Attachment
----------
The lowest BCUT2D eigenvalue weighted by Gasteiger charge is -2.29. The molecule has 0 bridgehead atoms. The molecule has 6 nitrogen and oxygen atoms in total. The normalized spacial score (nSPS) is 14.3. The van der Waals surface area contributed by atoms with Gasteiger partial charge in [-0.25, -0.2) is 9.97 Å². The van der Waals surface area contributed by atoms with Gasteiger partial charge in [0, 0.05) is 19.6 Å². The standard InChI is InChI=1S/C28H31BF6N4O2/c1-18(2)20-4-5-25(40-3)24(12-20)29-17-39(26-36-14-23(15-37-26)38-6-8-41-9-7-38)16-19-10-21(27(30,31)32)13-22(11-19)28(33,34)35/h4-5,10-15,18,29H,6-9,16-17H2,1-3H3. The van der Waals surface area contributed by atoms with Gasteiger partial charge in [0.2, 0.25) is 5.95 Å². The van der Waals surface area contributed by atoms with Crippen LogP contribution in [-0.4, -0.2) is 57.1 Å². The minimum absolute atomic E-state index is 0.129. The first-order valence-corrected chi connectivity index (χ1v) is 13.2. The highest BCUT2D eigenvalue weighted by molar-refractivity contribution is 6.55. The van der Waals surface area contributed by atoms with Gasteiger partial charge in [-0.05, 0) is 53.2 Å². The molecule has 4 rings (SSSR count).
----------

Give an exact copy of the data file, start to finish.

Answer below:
The lowest BCUT2D eigenvalue weighted by Gasteiger charge is -2.29. The molecule has 0 bridgehead atoms. The molecule has 6 nitrogen and oxygen atoms in total. The normalized spacial score (nSPS) is 14.3. The van der Waals surface area contributed by atoms with Gasteiger partial charge in [-0.25, -0.2) is 9.97 Å². The van der Waals surface area contributed by atoms with Gasteiger partial charge in [0, 0.05) is 19.6 Å². The standard InChI is InChI=1S/C28H31BF6N4O2/c1-18(2)20-4-5-25(40-3)24(12-20)29-17-39(26-36-14-23(15-37-26)38-6-8-41-9-7-38)16-19-10-21(27(30,31)32)13-22(11-19)28(33,34)35/h4-5,10-15,18,29H,6-9,16-17H2,1-3H3. The van der Waals surface area contributed by atoms with Gasteiger partial charge in [0.2, 0.25) is 5.95 Å². The van der Waals surface area contributed by atoms with Crippen LogP contribution in [-0.4, -0.2) is 57.1 Å². The minimum absolute atomic E-state index is 0.129. The first-order valence-corrected chi connectivity index (χ1v) is 13.2. The highest BCUT2D eigenvalue weighted by molar-refractivity contribution is 6.55. The van der Waals surface area contributed by atoms with Gasteiger partial charge in [-0.05, 0) is 53.2 Å². The molecule has 4 rings (SSSR count).